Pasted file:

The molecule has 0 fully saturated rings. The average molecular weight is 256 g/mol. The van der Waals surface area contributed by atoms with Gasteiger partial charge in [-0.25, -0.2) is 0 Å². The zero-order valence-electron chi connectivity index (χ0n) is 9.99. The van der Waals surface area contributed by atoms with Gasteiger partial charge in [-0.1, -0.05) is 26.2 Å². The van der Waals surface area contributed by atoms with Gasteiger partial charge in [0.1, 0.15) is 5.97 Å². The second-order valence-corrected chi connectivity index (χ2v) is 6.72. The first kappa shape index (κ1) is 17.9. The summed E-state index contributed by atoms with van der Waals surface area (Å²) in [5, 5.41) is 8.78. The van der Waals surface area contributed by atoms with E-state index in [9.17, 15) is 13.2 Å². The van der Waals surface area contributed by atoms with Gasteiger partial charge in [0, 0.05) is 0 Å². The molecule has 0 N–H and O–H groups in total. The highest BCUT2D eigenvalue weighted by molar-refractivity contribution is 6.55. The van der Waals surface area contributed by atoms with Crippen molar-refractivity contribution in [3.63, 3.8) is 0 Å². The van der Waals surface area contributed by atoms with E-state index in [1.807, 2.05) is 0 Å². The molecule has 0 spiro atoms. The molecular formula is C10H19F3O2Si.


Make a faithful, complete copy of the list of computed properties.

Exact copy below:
The molecule has 0 fully saturated rings. The average molecular weight is 256 g/mol. The van der Waals surface area contributed by atoms with Gasteiger partial charge in [-0.25, -0.2) is 0 Å². The zero-order valence-electron chi connectivity index (χ0n) is 9.99. The van der Waals surface area contributed by atoms with Gasteiger partial charge in [-0.1, -0.05) is 26.2 Å². The van der Waals surface area contributed by atoms with Gasteiger partial charge in [0.1, 0.15) is 5.97 Å². The second-order valence-corrected chi connectivity index (χ2v) is 6.72. The first kappa shape index (κ1) is 17.9. The summed E-state index contributed by atoms with van der Waals surface area (Å²) in [5, 5.41) is 8.78. The van der Waals surface area contributed by atoms with E-state index in [9.17, 15) is 13.2 Å². The van der Waals surface area contributed by atoms with Gasteiger partial charge in [0, 0.05) is 0 Å². The molecule has 0 N–H and O–H groups in total. The highest BCUT2D eigenvalue weighted by molar-refractivity contribution is 6.55. The van der Waals surface area contributed by atoms with Crippen molar-refractivity contribution in [3.63, 3.8) is 0 Å². The van der Waals surface area contributed by atoms with E-state index in [1.807, 2.05) is 0 Å². The molecule has 0 spiro atoms. The molecular formula is C10H19F3O2Si.